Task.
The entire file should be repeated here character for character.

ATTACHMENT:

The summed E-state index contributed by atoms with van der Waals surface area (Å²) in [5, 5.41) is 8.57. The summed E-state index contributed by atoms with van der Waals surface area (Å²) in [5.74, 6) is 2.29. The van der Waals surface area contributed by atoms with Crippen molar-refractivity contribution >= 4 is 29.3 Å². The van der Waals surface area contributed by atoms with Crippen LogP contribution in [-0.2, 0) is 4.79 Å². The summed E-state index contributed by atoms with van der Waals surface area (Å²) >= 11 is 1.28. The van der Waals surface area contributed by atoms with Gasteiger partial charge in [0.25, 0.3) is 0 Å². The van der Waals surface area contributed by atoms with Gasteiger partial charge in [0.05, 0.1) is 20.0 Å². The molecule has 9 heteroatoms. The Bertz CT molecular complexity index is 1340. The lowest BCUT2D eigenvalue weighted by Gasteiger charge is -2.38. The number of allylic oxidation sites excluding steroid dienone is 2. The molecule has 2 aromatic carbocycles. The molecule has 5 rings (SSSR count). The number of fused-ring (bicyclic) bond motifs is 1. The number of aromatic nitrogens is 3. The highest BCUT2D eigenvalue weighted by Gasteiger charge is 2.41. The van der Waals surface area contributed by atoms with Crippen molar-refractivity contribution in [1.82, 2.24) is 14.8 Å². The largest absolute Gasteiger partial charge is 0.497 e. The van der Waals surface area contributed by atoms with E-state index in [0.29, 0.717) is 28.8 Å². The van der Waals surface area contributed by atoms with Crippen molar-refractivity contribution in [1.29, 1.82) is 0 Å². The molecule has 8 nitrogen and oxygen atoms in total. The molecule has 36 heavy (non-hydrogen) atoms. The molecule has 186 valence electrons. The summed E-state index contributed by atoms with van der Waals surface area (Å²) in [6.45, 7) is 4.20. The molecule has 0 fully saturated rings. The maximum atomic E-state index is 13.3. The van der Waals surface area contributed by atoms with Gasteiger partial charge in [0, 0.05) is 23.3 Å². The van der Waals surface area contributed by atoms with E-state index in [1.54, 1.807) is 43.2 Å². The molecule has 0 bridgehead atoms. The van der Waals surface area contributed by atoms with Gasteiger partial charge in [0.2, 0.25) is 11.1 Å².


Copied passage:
The summed E-state index contributed by atoms with van der Waals surface area (Å²) in [5, 5.41) is 8.57. The summed E-state index contributed by atoms with van der Waals surface area (Å²) in [5.74, 6) is 2.29. The van der Waals surface area contributed by atoms with Crippen molar-refractivity contribution >= 4 is 29.3 Å². The van der Waals surface area contributed by atoms with Crippen LogP contribution in [-0.2, 0) is 4.79 Å². The summed E-state index contributed by atoms with van der Waals surface area (Å²) >= 11 is 1.28. The van der Waals surface area contributed by atoms with Gasteiger partial charge in [0.25, 0.3) is 0 Å². The van der Waals surface area contributed by atoms with Gasteiger partial charge in [0.05, 0.1) is 20.0 Å². The molecule has 9 heteroatoms. The Bertz CT molecular complexity index is 1340. The lowest BCUT2D eigenvalue weighted by Gasteiger charge is -2.38. The number of allylic oxidation sites excluding steroid dienone is 2. The molecule has 2 aromatic carbocycles. The molecule has 5 rings (SSSR count). The number of fused-ring (bicyclic) bond motifs is 1. The number of aromatic nitrogens is 3. The highest BCUT2D eigenvalue weighted by Gasteiger charge is 2.41. The van der Waals surface area contributed by atoms with Crippen molar-refractivity contribution in [1.82, 2.24) is 14.8 Å². The largest absolute Gasteiger partial charge is 0.497 e. The van der Waals surface area contributed by atoms with E-state index in [0.29, 0.717) is 28.8 Å². The van der Waals surface area contributed by atoms with Crippen molar-refractivity contribution in [1.29, 1.82) is 0 Å². The molecule has 8 nitrogen and oxygen atoms in total. The molecule has 36 heavy (non-hydrogen) atoms. The molecule has 186 valence electrons. The summed E-state index contributed by atoms with van der Waals surface area (Å²) in [6.45, 7) is 4.20. The molecule has 0 fully saturated rings. The maximum atomic E-state index is 13.3. The van der Waals surface area contributed by atoms with Gasteiger partial charge in [0, 0.05) is 23.3 Å². The van der Waals surface area contributed by atoms with E-state index in [1.54, 1.807) is 43.2 Å². The molecule has 0 bridgehead atoms. The van der Waals surface area contributed by atoms with Gasteiger partial charge in [0.2, 0.25) is 11.1 Å².